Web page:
Powersupply FAQ

From IndividualComputers
Jump to: navigation, search
This page is work in progress. Please check back later.

This page has been created because of the amount of questions being asked regarding power supplies for various retro platforms.

Contents


why don't you offer a power supply for C64/Amiga/etc?

We did not offer them *yet* due to the high cost for safety regulation checks. A power supply connects to the mains grid, and therefore must comply with numerous international and local regulations that we can't possibly all cover for a retro-product with relatively small expected sales quantities. We therefore decided to provide DC-DC converter solutions, so the safety regulations part can be covered by companies that have the required experience and quantities for grid-connected power supplies. Our product liability insurance has already approved of this approach. Prototypes are working, and we expect to ship the first units before the end of Q2/2020.

can you recommend a power supply for C64/Amiga/etc?

Unfortunately, the answer to this is no. We are not aware of any "proper" replacement power supplies on the market. Most of what we've seen lately is just putting together PSU chassis with the cables and connectors, violating practically all the rules in the book. Safety regulations are violated, flammable materials are being used as cases, and we've even seen mains switches being operated outside rated specifications. If you do not have the means to judge if a power supply is safe, then ask the vendor if it's covered by a product liability insurance. If the answer is "no" or there is no answer, then avoid the product by all means.

If you have the education and skill, we recommend servicing the original power supplies instead. DON'T DO THIS if you are not qualified for the job.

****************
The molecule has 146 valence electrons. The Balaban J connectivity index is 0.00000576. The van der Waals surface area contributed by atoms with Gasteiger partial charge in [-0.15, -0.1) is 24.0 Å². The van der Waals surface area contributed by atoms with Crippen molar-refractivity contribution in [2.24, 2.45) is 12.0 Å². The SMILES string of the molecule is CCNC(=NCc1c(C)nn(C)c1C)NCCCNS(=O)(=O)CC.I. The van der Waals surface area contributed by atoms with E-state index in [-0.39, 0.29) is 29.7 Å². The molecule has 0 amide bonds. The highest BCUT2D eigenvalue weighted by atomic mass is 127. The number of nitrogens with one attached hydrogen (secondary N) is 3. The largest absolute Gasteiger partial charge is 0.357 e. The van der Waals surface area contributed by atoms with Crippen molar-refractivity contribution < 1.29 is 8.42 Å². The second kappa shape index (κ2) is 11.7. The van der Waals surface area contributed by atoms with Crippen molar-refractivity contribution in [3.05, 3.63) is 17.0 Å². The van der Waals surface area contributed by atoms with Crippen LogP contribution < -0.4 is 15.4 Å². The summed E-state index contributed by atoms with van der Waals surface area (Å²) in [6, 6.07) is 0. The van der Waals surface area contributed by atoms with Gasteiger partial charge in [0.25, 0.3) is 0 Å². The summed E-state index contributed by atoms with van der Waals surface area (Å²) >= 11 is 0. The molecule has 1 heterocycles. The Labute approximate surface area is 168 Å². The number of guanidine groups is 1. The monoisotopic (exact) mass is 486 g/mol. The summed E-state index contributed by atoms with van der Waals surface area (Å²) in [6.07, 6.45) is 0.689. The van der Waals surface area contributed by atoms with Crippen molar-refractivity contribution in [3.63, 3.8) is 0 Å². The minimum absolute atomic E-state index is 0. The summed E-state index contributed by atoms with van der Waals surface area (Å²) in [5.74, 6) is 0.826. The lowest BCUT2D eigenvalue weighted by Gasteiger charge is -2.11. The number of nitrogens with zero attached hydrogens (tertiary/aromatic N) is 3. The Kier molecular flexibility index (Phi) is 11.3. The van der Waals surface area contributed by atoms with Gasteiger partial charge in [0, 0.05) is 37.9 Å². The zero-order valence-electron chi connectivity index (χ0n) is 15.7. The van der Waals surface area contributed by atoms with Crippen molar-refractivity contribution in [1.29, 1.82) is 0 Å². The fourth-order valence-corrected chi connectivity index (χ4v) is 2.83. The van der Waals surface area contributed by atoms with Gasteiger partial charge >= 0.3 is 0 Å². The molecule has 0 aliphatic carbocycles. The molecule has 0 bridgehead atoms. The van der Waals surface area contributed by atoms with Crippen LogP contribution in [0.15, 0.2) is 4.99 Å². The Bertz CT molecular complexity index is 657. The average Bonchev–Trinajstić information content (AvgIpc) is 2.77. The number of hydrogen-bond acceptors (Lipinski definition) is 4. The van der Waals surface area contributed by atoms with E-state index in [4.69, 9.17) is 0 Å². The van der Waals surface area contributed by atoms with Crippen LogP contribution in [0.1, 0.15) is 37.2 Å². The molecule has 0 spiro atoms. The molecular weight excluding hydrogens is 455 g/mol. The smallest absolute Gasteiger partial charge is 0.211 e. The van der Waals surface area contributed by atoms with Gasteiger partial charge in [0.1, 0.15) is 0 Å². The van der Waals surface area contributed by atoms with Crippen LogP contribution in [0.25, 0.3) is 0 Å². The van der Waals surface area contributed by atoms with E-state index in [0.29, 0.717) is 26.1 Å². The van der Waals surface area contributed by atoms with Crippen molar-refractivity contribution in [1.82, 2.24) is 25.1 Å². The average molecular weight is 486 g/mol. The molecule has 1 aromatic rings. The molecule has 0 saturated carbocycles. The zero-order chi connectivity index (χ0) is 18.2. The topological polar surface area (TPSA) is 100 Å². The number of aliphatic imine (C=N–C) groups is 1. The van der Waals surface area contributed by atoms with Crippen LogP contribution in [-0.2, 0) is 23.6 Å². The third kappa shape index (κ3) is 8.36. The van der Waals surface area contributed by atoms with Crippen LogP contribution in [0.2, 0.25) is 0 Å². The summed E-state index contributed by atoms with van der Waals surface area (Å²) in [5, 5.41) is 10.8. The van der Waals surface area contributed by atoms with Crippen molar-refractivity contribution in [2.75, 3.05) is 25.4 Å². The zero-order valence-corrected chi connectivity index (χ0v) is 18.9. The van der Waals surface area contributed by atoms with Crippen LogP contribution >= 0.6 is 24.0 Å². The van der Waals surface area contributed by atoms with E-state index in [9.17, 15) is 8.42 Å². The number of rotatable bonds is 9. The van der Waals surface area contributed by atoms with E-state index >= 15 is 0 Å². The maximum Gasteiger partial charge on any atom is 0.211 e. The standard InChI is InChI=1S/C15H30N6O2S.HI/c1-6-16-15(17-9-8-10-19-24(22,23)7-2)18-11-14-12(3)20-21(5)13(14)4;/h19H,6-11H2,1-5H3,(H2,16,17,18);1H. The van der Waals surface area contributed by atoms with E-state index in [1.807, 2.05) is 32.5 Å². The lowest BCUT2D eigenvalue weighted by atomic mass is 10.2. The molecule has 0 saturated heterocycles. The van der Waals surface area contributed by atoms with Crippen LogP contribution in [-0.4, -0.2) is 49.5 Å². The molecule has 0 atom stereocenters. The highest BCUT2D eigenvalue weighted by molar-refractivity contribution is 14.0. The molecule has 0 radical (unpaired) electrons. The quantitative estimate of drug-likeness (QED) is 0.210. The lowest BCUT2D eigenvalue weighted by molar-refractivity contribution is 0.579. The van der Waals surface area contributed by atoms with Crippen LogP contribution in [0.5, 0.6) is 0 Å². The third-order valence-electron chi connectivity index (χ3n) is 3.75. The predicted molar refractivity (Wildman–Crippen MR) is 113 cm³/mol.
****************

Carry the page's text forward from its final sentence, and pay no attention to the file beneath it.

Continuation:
so what are the problems with available solutions?

While generally power supplies on the market are not bad per se, so far all we have seen fail to meet one or more simple requirements to make them suitable for retro computers - most often compensation for the voltage loss on the cable that connects the power supply with the computer. Note that all of the following are generally solved standard problems - a proper power supply can and should deal with them.

undervoltage

Commodore PSUs are usually far from the power sink, so you have to look at a chain of losses between source and sink: The cable, the connector, the switch (in case of the C64), the fuse (if applicable) and the common mode choke.

  1. You can pre-compensate by raising the output voltage by a fixed value - that's what most Commodore PSUs do.
  2. You can measure the voltage by feeding it back to the PSU using a so called "sense wire". This will improve the situation, but won't compensate for all losses, as part of the losses are happening inside the computer, where the sense line can't be applied from the outside.
  3. You can measure the current that's being drawn and adjust the output voltage dynamically by a value that will compensate for all losses, so the voltage at the sink (the actual chips) is constant within very strict limits. While this is the most expensive approach, it's also the best one that will provide best protection your hard-to-find (and even harder to replace!) gear.

To find out if a particular PSU does any kind of compensation for the voltage loss on the cable, measure the voltage(s) inside the computer, when the computer is running. Ideally, change the load while doing measurements, such as spinning up a CD-drive, inserting floppies or park/unpark harddisks.

A PSU that simply does nothing in terms of compensating for these losses is not suitable.

why undervoltage is a problem